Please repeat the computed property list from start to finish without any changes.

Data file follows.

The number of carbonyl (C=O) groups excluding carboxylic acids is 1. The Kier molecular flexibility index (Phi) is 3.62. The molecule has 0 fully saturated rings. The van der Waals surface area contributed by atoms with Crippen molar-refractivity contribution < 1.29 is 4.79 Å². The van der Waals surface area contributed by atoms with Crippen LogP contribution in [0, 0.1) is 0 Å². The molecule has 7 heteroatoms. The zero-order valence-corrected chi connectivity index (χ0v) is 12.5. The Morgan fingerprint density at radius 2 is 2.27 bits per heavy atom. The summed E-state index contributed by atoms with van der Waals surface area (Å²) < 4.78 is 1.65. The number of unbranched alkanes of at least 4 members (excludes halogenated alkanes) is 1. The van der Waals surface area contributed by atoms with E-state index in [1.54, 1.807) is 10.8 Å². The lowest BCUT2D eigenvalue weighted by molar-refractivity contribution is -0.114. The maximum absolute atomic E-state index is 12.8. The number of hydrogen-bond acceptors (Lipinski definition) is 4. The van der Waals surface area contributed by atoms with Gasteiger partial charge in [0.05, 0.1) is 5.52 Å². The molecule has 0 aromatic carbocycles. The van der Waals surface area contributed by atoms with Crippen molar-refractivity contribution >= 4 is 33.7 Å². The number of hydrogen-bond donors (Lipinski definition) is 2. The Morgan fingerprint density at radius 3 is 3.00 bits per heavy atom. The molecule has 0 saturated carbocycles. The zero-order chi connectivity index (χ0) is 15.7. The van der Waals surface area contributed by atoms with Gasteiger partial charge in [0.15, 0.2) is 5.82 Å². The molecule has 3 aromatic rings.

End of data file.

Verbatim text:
The number of carbonyl (C=O) groups excluding carboxylic acids is 1. The Kier molecular flexibility index (Phi) is 3.62. The molecule has 0 fully saturated rings. The van der Waals surface area contributed by atoms with Crippen molar-refractivity contribution < 1.29 is 4.79 Å². The van der Waals surface area contributed by atoms with Crippen LogP contribution in [0, 0.1) is 0 Å². The molecule has 7 heteroatoms. The zero-order valence-corrected chi connectivity index (χ0v) is 12.5. The Morgan fingerprint density at radius 2 is 2.27 bits per heavy atom. The summed E-state index contributed by atoms with van der Waals surface area (Å²) < 4.78 is 1.65. The number of unbranched alkanes of at least 4 members (excludes halogenated alkanes) is 1. The van der Waals surface area contributed by atoms with E-state index in [1.54, 1.807) is 10.8 Å². The lowest BCUT2D eigenvalue weighted by molar-refractivity contribution is -0.114. The maximum absolute atomic E-state index is 12.8. The number of hydrogen-bond acceptors (Lipinski definition) is 4. The van der Waals surface area contributed by atoms with Gasteiger partial charge in [0.05, 0.1) is 5.52 Å². The molecule has 0 aromatic carbocycles. The van der Waals surface area contributed by atoms with Crippen molar-refractivity contribution >= 4 is 33.7 Å². The number of hydrogen-bond donors (Lipinski definition) is 2. The Morgan fingerprint density at radius 3 is 3.00 bits per heavy atom. The molecule has 0 saturated carbocycles. The zero-order chi connectivity index (χ0) is 15.7. The van der Waals surface area contributed by atoms with Gasteiger partial charge in [0.15, 0.2) is 5.82 Å². The molecule has 3 aromatic rings.